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Dwell Time is a term that measures the amount of time something takes to happen – immigrants waiting at a border, human eyes on a website, the minutes people wait in an airport, and, in art conservation, the time it takes for a chemical to react with a material.
Renowned art conservator Rosa Lowinger spent a difficult childhood in Miami among people whose losses in the Cuban revolution, and earlier by the decimation of family in the Holocaust, clouded all family life.
After moving away to escape the “cloying exile’s nostalgia,” Lowinger discovered the unique field of art conservation, which led her to work in Tel Aviv, Philadelphia, Rome, Los Angeles, Honolulu, Charleston, Marfa, South Dakota, and Port-Au-Prince. Eventually returning to Havana for work, Lowinger suddenly finds herself embarking on a remarkable journey of family repair that begins, as it does in conservation, with an understanding of the origins of damage.
Inspired by and structured similarly to Primo Levi’s The Periodic Table, this first memoir by a working art conservator is organized by chapters based on the materials Lowinger handles in her thriving private practice – Marble, Limestone, Bronze, Ceramics, Concrete, Silver, Wood, Mosaic, Paint, Aluminum, Terrazzo, Steel, Glass and Plastics. Lowinger offers insider accounts of conservation that form the backbone of her immigrant family’s story of healing that beautifully juxtaposes repair of the material with repair of the personal. Through Lowinger’s relentless clear-eyed efforts to be the best practitioner possible while squarely facing her fraught personal and work relationships, she comes to terms with her identity as Cuban and Jewish, American and Latinx.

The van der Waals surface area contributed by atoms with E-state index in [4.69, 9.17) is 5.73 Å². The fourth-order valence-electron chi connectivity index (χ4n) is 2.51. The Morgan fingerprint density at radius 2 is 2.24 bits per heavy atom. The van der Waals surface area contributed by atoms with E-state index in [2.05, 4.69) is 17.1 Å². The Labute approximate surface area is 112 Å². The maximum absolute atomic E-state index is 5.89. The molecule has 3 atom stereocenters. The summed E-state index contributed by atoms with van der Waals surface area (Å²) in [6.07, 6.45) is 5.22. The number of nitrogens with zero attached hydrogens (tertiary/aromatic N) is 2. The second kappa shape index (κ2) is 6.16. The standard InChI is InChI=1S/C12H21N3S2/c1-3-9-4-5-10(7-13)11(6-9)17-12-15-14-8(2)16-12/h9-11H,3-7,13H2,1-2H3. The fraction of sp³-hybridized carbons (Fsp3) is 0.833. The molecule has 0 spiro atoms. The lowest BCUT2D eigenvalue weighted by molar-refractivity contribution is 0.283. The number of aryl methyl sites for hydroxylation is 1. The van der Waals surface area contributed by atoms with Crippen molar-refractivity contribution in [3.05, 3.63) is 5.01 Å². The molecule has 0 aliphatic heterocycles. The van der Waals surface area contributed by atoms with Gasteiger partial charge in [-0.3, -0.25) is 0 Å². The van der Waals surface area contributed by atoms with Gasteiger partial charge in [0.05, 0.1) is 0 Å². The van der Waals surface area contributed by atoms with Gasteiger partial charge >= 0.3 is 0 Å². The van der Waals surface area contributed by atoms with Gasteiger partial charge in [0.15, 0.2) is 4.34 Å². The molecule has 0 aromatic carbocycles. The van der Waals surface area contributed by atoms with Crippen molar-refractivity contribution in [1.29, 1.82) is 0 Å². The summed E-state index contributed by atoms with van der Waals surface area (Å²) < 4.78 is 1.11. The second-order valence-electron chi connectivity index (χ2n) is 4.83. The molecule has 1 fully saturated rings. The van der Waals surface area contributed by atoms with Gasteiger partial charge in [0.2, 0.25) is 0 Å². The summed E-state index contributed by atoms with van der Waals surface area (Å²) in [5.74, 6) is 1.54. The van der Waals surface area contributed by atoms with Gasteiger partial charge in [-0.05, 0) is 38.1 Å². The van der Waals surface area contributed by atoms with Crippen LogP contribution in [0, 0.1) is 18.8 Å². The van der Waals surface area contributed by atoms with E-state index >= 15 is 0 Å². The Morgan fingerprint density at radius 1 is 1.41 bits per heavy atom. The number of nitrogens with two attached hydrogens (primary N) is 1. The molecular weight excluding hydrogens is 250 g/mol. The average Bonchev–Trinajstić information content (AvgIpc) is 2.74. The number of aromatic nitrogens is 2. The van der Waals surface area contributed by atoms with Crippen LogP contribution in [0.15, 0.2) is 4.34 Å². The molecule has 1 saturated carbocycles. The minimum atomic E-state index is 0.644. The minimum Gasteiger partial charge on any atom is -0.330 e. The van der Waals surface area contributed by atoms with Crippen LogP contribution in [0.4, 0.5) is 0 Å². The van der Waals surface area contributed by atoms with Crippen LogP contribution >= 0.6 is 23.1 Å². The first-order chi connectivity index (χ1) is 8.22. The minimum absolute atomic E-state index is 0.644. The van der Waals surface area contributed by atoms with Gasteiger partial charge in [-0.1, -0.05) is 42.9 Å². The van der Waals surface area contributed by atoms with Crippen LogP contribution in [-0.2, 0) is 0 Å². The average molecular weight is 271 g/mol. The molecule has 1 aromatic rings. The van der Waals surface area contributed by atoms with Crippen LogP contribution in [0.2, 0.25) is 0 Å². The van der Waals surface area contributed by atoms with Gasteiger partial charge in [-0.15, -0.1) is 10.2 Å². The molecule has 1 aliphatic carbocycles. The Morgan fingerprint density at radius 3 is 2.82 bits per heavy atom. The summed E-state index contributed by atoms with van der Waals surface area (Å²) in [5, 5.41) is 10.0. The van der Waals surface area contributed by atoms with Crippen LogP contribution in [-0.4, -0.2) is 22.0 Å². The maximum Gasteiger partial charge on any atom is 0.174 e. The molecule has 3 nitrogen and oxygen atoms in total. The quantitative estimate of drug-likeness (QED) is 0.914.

Dwell Time is an immigrant’s story seen through an entirely new lens, that which connects the material to the personal and helps us see what is possible when one opens one’s heart to another person’s wounds.
Rosa Lowinger is a Cuban-born American writer and art conservator. The author of Tropicana Nights: The Life and Times of the Legendary Cuban Nightclub (Harcourt, 2005) and Promising Paradise: Cuban Allure American Seduction (Wolfsonian Museum, 2016), she is the founder and current vice-president of RLA Conservation, LLC, one of the U.S.’s largest woman-owned art and architectural conservation firms. A Fellow of the American Institute for Conservation, the Association for Preservation Technology, and the American Academy in Rome, Rosa writes regularly for popular and academic media about conservation, historic preservation, the visual arts, and Cuba.